When they doubt themselves, we are easily able to inspire, encourage, and invigorate them up with all sorts of compliments. As importantly, we truly believe what we’re telling them too.
Take responsibility for something new today.
Ask yourself, “If I could could control this situation, what might I do differently?”
It’s not a guarantee that you will be able to change it, but abdicating responsibility guarantees that you will change nothing.
Besides, it feels better to try and not succeed than it does to feel like a victim in your own life.
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Take time to be alone more often than you think you need to.
One of the prime triggers in engaging in a bad habit is looking for a way to give to yourself, especially if you’ve been very busy and overwhelmed. When we don’t take time for ourselves, we end up “rewarding” ourselves with our habits. It’s a way of taking care of ourselves in the moment, but it doesn’t feel so great when we’re done.
If you want to improve the chances you’ll stay on program and you won’t suffer from a “guilt dessert,” take a few minutes to be alone every day; long enough to decompress.
It doesn’t have to be very long, just long enough to get yourself centered.
By the way, “alone” is not “lonely” – unless you choose to make it so.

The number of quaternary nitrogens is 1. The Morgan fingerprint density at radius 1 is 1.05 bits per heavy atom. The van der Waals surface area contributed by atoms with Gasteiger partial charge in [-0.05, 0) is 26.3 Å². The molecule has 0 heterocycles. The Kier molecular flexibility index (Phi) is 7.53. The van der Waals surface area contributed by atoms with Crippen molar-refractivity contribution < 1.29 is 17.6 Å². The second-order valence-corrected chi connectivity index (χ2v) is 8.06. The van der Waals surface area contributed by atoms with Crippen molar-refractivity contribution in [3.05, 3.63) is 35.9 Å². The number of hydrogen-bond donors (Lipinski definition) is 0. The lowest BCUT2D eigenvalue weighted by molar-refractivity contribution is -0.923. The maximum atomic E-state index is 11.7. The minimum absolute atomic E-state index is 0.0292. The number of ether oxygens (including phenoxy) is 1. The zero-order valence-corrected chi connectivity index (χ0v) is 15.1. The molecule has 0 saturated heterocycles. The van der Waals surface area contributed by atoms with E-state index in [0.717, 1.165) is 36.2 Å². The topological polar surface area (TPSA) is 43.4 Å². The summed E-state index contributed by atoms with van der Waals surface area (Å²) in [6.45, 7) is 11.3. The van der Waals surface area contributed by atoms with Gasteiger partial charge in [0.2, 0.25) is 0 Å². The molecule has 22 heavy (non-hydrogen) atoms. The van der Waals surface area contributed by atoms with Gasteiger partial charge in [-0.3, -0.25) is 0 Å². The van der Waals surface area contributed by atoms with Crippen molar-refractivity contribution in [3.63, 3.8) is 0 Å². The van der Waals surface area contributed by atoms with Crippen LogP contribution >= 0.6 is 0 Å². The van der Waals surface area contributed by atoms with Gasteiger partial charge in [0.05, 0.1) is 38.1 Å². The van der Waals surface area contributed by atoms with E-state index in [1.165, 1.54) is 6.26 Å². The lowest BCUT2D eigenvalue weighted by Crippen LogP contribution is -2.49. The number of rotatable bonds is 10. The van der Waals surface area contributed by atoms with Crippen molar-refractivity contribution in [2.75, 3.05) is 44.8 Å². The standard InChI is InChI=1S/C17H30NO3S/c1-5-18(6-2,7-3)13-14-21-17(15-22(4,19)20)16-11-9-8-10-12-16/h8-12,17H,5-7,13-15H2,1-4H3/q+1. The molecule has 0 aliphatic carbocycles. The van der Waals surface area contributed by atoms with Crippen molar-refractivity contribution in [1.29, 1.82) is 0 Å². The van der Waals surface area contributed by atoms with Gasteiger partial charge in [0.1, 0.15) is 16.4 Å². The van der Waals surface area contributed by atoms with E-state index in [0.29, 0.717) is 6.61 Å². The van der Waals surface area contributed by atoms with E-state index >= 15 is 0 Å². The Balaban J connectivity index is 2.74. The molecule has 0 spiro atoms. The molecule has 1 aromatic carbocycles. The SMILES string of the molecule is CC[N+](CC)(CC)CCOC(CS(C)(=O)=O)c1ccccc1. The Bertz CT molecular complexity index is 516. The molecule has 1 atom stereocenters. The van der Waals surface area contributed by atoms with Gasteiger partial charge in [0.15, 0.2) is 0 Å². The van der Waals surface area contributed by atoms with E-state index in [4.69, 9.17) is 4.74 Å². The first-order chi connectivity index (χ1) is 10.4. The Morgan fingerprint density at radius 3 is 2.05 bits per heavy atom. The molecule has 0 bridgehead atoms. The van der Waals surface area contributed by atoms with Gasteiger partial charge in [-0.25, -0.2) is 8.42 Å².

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Changing a bad habit can be messy, frustrating, and unpleasant.
After all, if it was easy, we’d all be dropping bad habits willy-nilly, wouldn’t we?
It becomes easier if, instead of looking at it like, “One moment I’m here. The next minute I have to be all the way over there,” we understand it more as a series of stages.
I’ll assume one has left the initial stage of denial, and decided to — for example — lose a few pounds; accepting that either forever gaining weight or making a change are his only options.
He lands firmly in stage one: “Never.”
Here thoughts and feelings are extremely negative, perception being an excessive, laborious amount of work and discomfort for what appears to be a pipe dream result. Internal dialog is, “I will never be able to do that” with the obvious coda being, “…so why bother to try?”
In our example, the thought of sweaty, painful exercise; a starvation-level diet; anal-retentive tracking of calories; tasteless recipes; extensive shopping pattern adjustments; and – in general – being forever, always, never-ending conscious; triggers our synapses to scream, “No way! Can’t be done, ain’t gonna happen.” Crossing our arms, scowling, and firmly planting our feet, we refuse to budge.
Or so we think.
You see; the problem is that once consciousness has been raised it cannot never again be buried.
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Not everything is equally important.
One of the main reasons we don’t move forward is we forget that we cannot do everything all the time. We stress ourselves out thinking of how much we have to do. We then get overloaded and shut down.
Take time to remember what really matters by using the “Five Year Rule.”
As yourself if anyone will really know or care about this event five years from now.
- If the answer is “No,” let it go. Get to it when you can – if you want to.
- If the answer is “Yes,” it’s important. Take care of it as soon as you can. Then take a moment for yourself.